Press In Travancore - Silence Is Golden

  • Published on August 26, 1908
  • Svadesabhimani
  • By Staff Reporter
  • 35 Views

                                                                     Silence is Golden.

                                                                      (Communicated)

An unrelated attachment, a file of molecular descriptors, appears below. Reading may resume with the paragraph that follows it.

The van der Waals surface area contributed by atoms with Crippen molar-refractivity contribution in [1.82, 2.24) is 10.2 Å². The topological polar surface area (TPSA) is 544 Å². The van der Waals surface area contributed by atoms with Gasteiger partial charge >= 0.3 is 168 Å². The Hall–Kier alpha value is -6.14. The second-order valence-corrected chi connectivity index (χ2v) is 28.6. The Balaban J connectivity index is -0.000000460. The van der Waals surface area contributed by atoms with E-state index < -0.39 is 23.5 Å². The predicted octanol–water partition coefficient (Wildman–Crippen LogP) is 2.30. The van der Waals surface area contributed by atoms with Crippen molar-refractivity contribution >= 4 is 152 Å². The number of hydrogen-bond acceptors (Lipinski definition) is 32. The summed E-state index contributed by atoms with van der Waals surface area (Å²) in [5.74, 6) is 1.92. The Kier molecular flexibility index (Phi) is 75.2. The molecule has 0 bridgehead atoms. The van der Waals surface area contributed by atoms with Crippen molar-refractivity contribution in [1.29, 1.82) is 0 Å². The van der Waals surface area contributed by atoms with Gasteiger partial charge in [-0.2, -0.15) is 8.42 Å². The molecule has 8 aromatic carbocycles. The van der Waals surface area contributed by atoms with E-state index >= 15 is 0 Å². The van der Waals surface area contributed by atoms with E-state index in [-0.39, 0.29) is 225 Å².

It is of course very long since, in the whole of India, there began a sort of persecution of the press by certain sections of the bureaucracy; the only papers which have  suffered up to this being those which have been thought by the authorities to be connected with treason.  By way of suppressing what has been believed, by the Sirkar servants to be a bad tendency on the part of the journalists - a tendency, both, to pass whole-sale condemnations of the Government as a body, and to attribute pessimistic motives to Government, en masse, the officers of the Sircar have been seen to resort to means perhaps far from desirable. This is a little bit, natural. But, even when far more fierce volcanoes might be bursting in the political circles of India, the southernmost corner of it, going by the name of Travancore, and separating itself from India at least in respect of popular feelings, has to be described by no other expression than "all the air a solemn stillness holds" If, in the whole of India, or even the world, there is a kingdom where the people regard their sovereign de facto as their father, it is the Land of Charity. If, in Travancore, there is anything whose entire absence is too striking to escape any one's notice, it is deviation from loyalty. Further, not even one single word of any the least repulsive kind of annotation either on the sovereign personally or on his Government as a Corporation, has ever appeared in any of the news papers about Travancore-not even in the course of strongly impeaching the highly impeachable acts, both, of public servants, as well as of the favourites of His Highness the Maharajah-a fact which certainly means, not only that the sovereign personally and his Government as a working organisation are all right, but also that the people have been brought up and trained in the knowledge and belief that it is unfilial to think of any crusade against their father even if the dad might not be all right. These are facts irrebuttably established by centuries of standing practical truth. Such being the case, it does not require much of ceremony to record that some stroke of insanity is seen to pervade the statement, of our old and "respectable" contemporary the Western Star, that it is time, in Travancore, for the Government, to control the press more stiffly. The "respectable" journal is in need of "some means whereby the Government of His Highness the Maharaja would be prevented from dealing effectively with offending newspapers"! Here, the Star makes itself visible to the world in its true colour in full; for, as understood by it, a "newspaper' is an un"offending" organ leaving out all "offending" matter, and trying to get, at the hands of others, especially the big-wigs, the certificate "respectable". This is what the worthy newspaper tries, as much as possible, to be. Either with a view to teaching journalism to our eldest brother in the field, or for the purpose of driving off all misunderstanding, or both, any journalist has to call upon the Western Star to rack its brains and understand, without fail, that criticising and exposing the vagaries of Sircar servants does not count towards badness of any king but unavoidably counts towards an honest doing of civic and journalistic duties, and that putting down favouritism and throwing off altogether the yoke of favourites even when they might happen to be royal minions goes towards righteousness, as even lunatics might say. If the people or Government, or both, in Travancore were to introduce some law imperatively requiring that all newspapers in the State should honestly do their work, if would "startle" a certain section of the press in "Travancore", to which the 'star' is imaginarily proud to belong and that-"section, there is no denying, will find itself in a perilous position or deprived of its occupation of" ignoring and even sometimes whitewashing the sins of public men. As for the suggestion about a Press Association, we are at one with our co-eval and think that it would either kill of exact honest work out of "a certain section of the press" which is now waylaying a portion of the public patronage on its way to the press through fudging and blinking and pretending. Why, in short, all can understand that, though "Speech is silver", yet, "Silence is golden". More on this subject shall be said later on. In the meanwhile, let it be distinctly understood that there are, in Travancore, at least among the ryot and peasant population, people numerically stronger and morally better than the followers of the un "offending"  Western Star.

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